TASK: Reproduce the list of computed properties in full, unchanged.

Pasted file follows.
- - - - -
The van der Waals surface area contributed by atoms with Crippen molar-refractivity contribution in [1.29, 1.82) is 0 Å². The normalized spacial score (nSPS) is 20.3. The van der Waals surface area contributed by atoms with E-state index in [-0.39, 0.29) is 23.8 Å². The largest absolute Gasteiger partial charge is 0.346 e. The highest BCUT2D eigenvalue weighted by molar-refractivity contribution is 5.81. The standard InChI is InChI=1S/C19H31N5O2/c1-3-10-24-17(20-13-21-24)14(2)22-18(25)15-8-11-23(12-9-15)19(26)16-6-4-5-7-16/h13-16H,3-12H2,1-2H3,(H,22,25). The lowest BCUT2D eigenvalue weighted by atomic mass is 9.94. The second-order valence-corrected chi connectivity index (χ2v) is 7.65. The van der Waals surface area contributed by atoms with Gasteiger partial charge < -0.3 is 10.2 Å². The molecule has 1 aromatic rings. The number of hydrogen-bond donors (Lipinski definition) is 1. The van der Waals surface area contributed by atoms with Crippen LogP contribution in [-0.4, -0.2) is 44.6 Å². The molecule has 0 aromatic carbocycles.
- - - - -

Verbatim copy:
The van der Waals surface area contributed by atoms with Crippen molar-refractivity contribution in [1.29, 1.82) is 0 Å². The normalized spacial score (nSPS) is 20.3. The van der Waals surface area contributed by atoms with E-state index in [-0.39, 0.29) is 23.8 Å². The largest absolute Gasteiger partial charge is 0.346 e. The highest BCUT2D eigenvalue weighted by molar-refractivity contribution is 5.81. The standard InChI is InChI=1S/C19H31N5O2/c1-3-10-24-17(20-13-21-24)14(2)22-18(25)15-8-11-23(12-9-15)19(26)16-6-4-5-7-16/h13-16H,3-12H2,1-2H3,(H,22,25). The lowest BCUT2D eigenvalue weighted by atomic mass is 9.94. The second-order valence-corrected chi connectivity index (χ2v) is 7.65. The van der Waals surface area contributed by atoms with Gasteiger partial charge < -0.3 is 10.2 Å². The molecule has 1 aromatic rings. The number of hydrogen-bond donors (Lipinski definition) is 1. The van der Waals surface area contributed by atoms with Crippen LogP contribution in [-0.4, -0.2) is 44.6 Å². The molecule has 0 aromatic carbocycles.